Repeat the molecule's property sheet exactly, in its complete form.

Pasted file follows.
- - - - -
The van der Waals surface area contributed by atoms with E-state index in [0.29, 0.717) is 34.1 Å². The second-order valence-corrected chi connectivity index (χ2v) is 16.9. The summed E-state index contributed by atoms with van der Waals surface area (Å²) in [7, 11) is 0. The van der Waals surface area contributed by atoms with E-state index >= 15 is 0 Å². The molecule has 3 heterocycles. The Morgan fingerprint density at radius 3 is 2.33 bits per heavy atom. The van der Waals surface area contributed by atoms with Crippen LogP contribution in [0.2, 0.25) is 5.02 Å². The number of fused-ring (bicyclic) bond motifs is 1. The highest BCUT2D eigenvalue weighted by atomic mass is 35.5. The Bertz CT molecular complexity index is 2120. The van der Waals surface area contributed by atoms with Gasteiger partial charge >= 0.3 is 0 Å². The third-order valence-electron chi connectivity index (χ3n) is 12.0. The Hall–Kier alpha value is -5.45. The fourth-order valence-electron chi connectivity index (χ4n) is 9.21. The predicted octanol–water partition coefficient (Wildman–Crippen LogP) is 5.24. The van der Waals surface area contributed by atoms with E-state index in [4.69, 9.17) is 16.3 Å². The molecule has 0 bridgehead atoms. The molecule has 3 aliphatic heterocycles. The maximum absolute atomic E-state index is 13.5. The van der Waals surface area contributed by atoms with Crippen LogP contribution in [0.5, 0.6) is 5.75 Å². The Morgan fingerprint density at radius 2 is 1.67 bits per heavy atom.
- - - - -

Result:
The van der Waals surface area contributed by atoms with E-state index in [0.29, 0.717) is 34.1 Å². The second-order valence-corrected chi connectivity index (χ2v) is 16.9. The summed E-state index contributed by atoms with van der Waals surface area (Å²) in [7, 11) is 0. The van der Waals surface area contributed by atoms with E-state index >= 15 is 0 Å². The molecule has 3 heterocycles. The Morgan fingerprint density at radius 3 is 2.33 bits per heavy atom. The van der Waals surface area contributed by atoms with Crippen LogP contribution in [0.2, 0.25) is 5.02 Å². The number of fused-ring (bicyclic) bond motifs is 1. The highest BCUT2D eigenvalue weighted by atomic mass is 35.5. The Bertz CT molecular complexity index is 2120. The van der Waals surface area contributed by atoms with Gasteiger partial charge >= 0.3 is 0 Å². The third-order valence-electron chi connectivity index (χ3n) is 12.0. The Hall–Kier alpha value is -5.45. The fourth-order valence-electron chi connectivity index (χ4n) is 9.21. The predicted octanol–water partition coefficient (Wildman–Crippen LogP) is 5.24. The van der Waals surface area contributed by atoms with E-state index in [4.69, 9.17) is 16.3 Å². The molecule has 0 bridgehead atoms. The molecule has 3 aliphatic heterocycles. The maximum absolute atomic E-state index is 13.5. The van der Waals surface area contributed by atoms with Crippen LogP contribution in [0.5, 0.6) is 5.75 Å². The Morgan fingerprint density at radius 2 is 1.67 bits per heavy atom.